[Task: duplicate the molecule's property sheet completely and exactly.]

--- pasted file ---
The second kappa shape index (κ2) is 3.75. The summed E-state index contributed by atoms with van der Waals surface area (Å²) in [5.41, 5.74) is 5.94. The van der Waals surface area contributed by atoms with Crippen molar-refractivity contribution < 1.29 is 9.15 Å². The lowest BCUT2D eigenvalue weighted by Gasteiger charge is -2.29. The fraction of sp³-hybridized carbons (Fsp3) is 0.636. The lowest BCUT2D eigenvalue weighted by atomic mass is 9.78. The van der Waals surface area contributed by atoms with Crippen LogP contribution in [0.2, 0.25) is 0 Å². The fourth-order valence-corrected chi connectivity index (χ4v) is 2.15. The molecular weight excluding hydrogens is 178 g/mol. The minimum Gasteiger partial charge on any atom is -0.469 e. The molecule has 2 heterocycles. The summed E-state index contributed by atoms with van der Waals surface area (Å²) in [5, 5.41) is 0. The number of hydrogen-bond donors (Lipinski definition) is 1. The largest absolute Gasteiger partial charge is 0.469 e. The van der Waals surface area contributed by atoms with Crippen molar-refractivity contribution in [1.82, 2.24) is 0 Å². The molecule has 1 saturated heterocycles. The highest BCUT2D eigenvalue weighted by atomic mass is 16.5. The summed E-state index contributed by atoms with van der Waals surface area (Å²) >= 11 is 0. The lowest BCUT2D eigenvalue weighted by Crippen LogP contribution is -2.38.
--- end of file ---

The second kappa shape index (κ2) is 3.75. The summed E-state index contributed by atoms with van der Waals surface area (Å²) in [5.41, 5.74) is 5.94. The van der Waals surface area contributed by atoms with Crippen molar-refractivity contribution < 1.29 is 9.15 Å². The lowest BCUT2D eigenvalue weighted by Gasteiger charge is -2.29. The fraction of sp³-hybridized carbons (Fsp3) is 0.636. The lowest BCUT2D eigenvalue weighted by atomic mass is 9.78. The van der Waals surface area contributed by atoms with Crippen LogP contribution in [0.2, 0.25) is 0 Å². The fourth-order valence-corrected chi connectivity index (χ4v) is 2.15. The molecular weight excluding hydrogens is 178 g/mol. The minimum Gasteiger partial charge on any atom is -0.469 e. The molecule has 2 heterocycles. The summed E-state index contributed by atoms with van der Waals surface area (Å²) in [5, 5.41) is 0. The number of hydrogen-bond donors (Lipinski definition) is 1. The largest absolute Gasteiger partial charge is 0.469 e. The van der Waals surface area contributed by atoms with Crippen molar-refractivity contribution in [1.82, 2.24) is 0 Å². The molecule has 1 saturated heterocycles. The highest BCUT2D eigenvalue weighted by atomic mass is 16.5. The summed E-state index contributed by atoms with van der Waals surface area (Å²) >= 11 is 0. The lowest BCUT2D eigenvalue weighted by Crippen LogP contribution is -2.38.